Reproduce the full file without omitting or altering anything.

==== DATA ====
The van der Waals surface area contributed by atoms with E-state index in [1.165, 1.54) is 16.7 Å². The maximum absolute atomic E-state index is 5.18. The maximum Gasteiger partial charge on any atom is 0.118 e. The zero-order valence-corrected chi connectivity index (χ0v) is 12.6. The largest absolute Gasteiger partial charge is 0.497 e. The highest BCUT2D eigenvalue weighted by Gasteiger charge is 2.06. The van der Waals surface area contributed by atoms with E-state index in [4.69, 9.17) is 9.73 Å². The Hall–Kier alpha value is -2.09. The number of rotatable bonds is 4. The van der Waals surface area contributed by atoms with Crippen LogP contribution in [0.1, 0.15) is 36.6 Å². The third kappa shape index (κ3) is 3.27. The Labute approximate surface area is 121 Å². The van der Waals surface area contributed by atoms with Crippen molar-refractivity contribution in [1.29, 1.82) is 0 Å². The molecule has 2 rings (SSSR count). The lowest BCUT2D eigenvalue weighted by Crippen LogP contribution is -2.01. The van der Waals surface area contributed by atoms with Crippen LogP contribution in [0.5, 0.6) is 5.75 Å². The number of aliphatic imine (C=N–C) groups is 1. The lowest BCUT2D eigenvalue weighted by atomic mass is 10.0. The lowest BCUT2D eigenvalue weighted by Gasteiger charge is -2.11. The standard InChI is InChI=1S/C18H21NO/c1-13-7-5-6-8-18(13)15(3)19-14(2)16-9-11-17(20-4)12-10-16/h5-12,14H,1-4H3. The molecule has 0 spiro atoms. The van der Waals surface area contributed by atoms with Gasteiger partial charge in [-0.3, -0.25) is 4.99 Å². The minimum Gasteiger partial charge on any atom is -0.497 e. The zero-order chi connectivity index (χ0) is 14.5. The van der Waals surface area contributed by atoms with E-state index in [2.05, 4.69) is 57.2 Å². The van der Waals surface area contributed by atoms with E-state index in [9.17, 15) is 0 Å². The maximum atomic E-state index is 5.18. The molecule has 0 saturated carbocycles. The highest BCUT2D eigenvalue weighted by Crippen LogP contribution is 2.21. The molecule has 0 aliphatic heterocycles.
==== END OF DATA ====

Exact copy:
The van der Waals surface area contributed by atoms with E-state index in [1.165, 1.54) is 16.7 Å². The maximum absolute atomic E-state index is 5.18. The maximum Gasteiger partial charge on any atom is 0.118 e. The zero-order valence-corrected chi connectivity index (χ0v) is 12.6. The largest absolute Gasteiger partial charge is 0.497 e. The highest BCUT2D eigenvalue weighted by Gasteiger charge is 2.06. The van der Waals surface area contributed by atoms with E-state index in [4.69, 9.17) is 9.73 Å². The Hall–Kier alpha value is -2.09. The number of rotatable bonds is 4. The van der Waals surface area contributed by atoms with Crippen LogP contribution in [0.1, 0.15) is 36.6 Å². The third kappa shape index (κ3) is 3.27. The Labute approximate surface area is 121 Å². The van der Waals surface area contributed by atoms with Crippen molar-refractivity contribution in [1.29, 1.82) is 0 Å². The molecule has 2 rings (SSSR count). The lowest BCUT2D eigenvalue weighted by Crippen LogP contribution is -2.01. The van der Waals surface area contributed by atoms with Crippen LogP contribution in [0.5, 0.6) is 5.75 Å². The number of aliphatic imine (C=N–C) groups is 1. The lowest BCUT2D eigenvalue weighted by atomic mass is 10.0. The lowest BCUT2D eigenvalue weighted by Gasteiger charge is -2.11. The standard InChI is InChI=1S/C18H21NO/c1-13-7-5-6-8-18(13)15(3)19-14(2)16-9-11-17(20-4)12-10-16/h5-12,14H,1-4H3. The molecule has 0 spiro atoms. The van der Waals surface area contributed by atoms with Gasteiger partial charge in [-0.3, -0.25) is 4.99 Å². The minimum Gasteiger partial charge on any atom is -0.497 e. The zero-order chi connectivity index (χ0) is 14.5. The van der Waals surface area contributed by atoms with E-state index in [2.05, 4.69) is 57.2 Å². The van der Waals surface area contributed by atoms with E-state index in [9.17, 15) is 0 Å². The maximum atomic E-state index is 5.18. The molecule has 0 saturated carbocycles. The highest BCUT2D eigenvalue weighted by Crippen LogP contribution is 2.21. The molecule has 0 aliphatic heterocycles.